Chicken Stir-fry Lettuce Wraps

By: Sheilah Kaufman

We are always looking for ways to mix up our weekly meals. For stir-fry night, try filling leaves of lettuce with your stir-fry mixture rather than cooking up a batch of fried rice. This is a great example of fusion cooking (ingredients or ideas from several cultures are mixed), plus it makes lettuce eating more enjoyable. 


  • 1/3 cup pine nuts
  • 2 tsp. cornstarch
  • 1 large egg white
  • 2 tbsp. pale dry sherry or white wine
  • head of Boston lettuce
  • 1 tbsp. soy sauce
  • 1 tbsp. chili sauce
  • 1 tbsp. sesame oil
  • 1 tsp. minced garlic
  • 1 tsp. grated fresh ginger
  • 1 tsp. sugar
  • 1/4 cup chopped scallions
  • vegetable oil for cooking
  • 2  boneless, skinless chicken breasts, halved and cut into very thin slices
  • 1/4 cup chopped fresh cilantro
  • salt
  • freshly ground pepper
  • hot sauce - optional

Preheat oven to 350°F.

Toast pine nuts by placing them in a single layer on a cookie sheet and baking them for a few minutes until lightly browned. Do not burn. Remove and set aside.

In a bowl combine the cornstarch, egg white, and wine and toss chicken with this mixture.

Cover and chill for about 20 to 30 minutes.

Separate the lettuce leaves and wash under cold running water. Pat dry with paper towels.

In a bowl combine the soy sauce, chili sauce, sesame oil, garlic, ginger, sugar, and scallions.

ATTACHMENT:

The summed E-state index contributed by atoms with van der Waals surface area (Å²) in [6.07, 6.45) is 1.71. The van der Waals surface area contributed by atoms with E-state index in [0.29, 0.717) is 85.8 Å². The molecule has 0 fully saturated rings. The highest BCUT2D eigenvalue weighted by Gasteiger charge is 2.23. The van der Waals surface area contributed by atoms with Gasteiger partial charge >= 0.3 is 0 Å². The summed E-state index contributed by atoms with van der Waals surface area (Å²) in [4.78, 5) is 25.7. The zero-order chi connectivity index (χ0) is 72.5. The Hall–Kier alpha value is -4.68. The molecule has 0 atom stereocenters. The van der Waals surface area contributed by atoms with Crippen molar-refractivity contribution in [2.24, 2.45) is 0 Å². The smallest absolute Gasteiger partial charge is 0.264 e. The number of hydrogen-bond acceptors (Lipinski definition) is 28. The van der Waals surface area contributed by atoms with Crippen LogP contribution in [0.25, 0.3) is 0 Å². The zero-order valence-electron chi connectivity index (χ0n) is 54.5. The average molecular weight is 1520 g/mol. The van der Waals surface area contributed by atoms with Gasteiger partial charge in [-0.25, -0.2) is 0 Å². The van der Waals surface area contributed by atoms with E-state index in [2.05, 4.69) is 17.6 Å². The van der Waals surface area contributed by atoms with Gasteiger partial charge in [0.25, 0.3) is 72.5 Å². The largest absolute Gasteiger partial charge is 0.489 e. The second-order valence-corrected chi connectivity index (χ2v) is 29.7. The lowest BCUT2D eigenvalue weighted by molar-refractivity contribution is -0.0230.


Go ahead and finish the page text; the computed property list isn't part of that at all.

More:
Place a wok or a large skillet over high heat and pour in a few tablespoons of oil, swirling it around the pan to coat the bottom.

Cook chicken in small batches (in the wok), stirring constantly. Push cooked chicken up the sides of the wok, add more oil, heat and repeat cooking of chicken until it is all done.

Add the soy mixture, mixing well, and cook for another minute or two.

Toss in cilantro and pine nuts, stir, taste for seasoning, and add salt and pepper to taste, and a dash of hot sauce if desired.

Place in a bowl, and serve with a platter of lettuce leaves, having each person place some chicken mixture on a lettuce leaf, rolling it up, and eating it.

Dipping sauces can also be used if desired.

Serves 2 - 4.

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A popular lecturer and expert on Mediterranean cooking and Jewish culinary history and traditions, Sheilah has been a guest speaker for Epcot’s Food and Wine Festival, the Textile Museum, the Smithsonian Institution, the Metropolitan Cooking & Entertaining Show, Capital Speakers, Starlight Starbright Children’s Foundation, Les Dames d’Escoffier, Brandeis, Culinary Historians of Washington, the International Jewish Genealogy Convention, diplomatic groups, and the Turkish Embassy.  In addition, she is a popular lecturer for Jewish Federations, Hadassah, diplomatic groups, and Oasis, and has been a frequent guest on television and radio programs (including Martha Stewart Live) across the nation. Sheilah also does consulting and has developed recipes and served as a national spokesperson for a number of international companies. Visit Sheilah's website, here